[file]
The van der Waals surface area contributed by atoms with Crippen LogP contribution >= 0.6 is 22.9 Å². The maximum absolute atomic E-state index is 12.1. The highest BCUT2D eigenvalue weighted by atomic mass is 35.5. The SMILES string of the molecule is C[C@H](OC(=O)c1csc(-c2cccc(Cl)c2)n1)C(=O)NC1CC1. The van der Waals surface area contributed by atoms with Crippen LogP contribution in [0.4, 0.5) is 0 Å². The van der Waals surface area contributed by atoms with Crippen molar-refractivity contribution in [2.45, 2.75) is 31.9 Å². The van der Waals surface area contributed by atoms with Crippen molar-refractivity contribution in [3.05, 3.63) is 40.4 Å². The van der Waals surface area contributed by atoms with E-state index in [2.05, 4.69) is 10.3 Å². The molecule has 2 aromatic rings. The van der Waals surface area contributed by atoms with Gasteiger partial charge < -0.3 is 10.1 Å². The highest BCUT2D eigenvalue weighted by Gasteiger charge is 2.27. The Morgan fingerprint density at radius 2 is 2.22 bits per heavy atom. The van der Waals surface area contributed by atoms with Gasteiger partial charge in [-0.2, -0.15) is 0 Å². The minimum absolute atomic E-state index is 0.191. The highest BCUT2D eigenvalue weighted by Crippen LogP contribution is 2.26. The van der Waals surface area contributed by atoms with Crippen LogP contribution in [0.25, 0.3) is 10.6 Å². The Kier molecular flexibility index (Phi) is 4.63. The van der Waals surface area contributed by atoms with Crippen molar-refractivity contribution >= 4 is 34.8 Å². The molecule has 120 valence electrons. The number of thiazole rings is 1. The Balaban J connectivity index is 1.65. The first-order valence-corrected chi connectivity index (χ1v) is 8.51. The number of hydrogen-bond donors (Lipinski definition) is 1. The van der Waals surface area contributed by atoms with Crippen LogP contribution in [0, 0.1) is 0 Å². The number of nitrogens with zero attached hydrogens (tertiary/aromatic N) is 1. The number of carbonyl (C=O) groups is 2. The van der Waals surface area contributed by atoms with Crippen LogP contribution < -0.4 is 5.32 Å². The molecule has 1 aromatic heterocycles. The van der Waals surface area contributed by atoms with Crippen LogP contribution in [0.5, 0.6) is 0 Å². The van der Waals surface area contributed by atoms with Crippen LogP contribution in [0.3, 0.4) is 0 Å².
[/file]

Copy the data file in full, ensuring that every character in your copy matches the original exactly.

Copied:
The van der Waals surface area contributed by atoms with Crippen LogP contribution >= 0.6 is 22.9 Å². The maximum absolute atomic E-state index is 12.1. The highest BCUT2D eigenvalue weighted by atomic mass is 35.5. The SMILES string of the molecule is C[C@H](OC(=O)c1csc(-c2cccc(Cl)c2)n1)C(=O)NC1CC1. The van der Waals surface area contributed by atoms with Crippen LogP contribution in [0.4, 0.5) is 0 Å². The van der Waals surface area contributed by atoms with Crippen molar-refractivity contribution in [2.45, 2.75) is 31.9 Å². The van der Waals surface area contributed by atoms with Crippen molar-refractivity contribution in [3.05, 3.63) is 40.4 Å². The van der Waals surface area contributed by atoms with E-state index in [2.05, 4.69) is 10.3 Å². The molecule has 2 aromatic rings. The van der Waals surface area contributed by atoms with Gasteiger partial charge < -0.3 is 10.1 Å². The highest BCUT2D eigenvalue weighted by Gasteiger charge is 2.27. The Morgan fingerprint density at radius 2 is 2.22 bits per heavy atom. The van der Waals surface area contributed by atoms with Gasteiger partial charge in [-0.2, -0.15) is 0 Å². The minimum absolute atomic E-state index is 0.191. The highest BCUT2D eigenvalue weighted by Crippen LogP contribution is 2.26. The van der Waals surface area contributed by atoms with Crippen LogP contribution in [0.25, 0.3) is 10.6 Å². The Kier molecular flexibility index (Phi) is 4.63. The van der Waals surface area contributed by atoms with Crippen molar-refractivity contribution >= 4 is 34.8 Å². The molecule has 120 valence electrons. The number of thiazole rings is 1. The Balaban J connectivity index is 1.65. The first-order valence-corrected chi connectivity index (χ1v) is 8.51. The number of hydrogen-bond donors (Lipinski definition) is 1. The van der Waals surface area contributed by atoms with Crippen LogP contribution in [0, 0.1) is 0 Å². The number of nitrogens with zero attached hydrogens (tertiary/aromatic N) is 1. The number of carbonyl (C=O) groups is 2. The van der Waals surface area contributed by atoms with Crippen LogP contribution < -0.4 is 5.32 Å². The molecule has 1 aromatic heterocycles. The van der Waals surface area contributed by atoms with Crippen LogP contribution in [0.5, 0.6) is 0 Å². The van der Waals surface area contributed by atoms with Crippen LogP contribution in [0.3, 0.4) is 0 Å².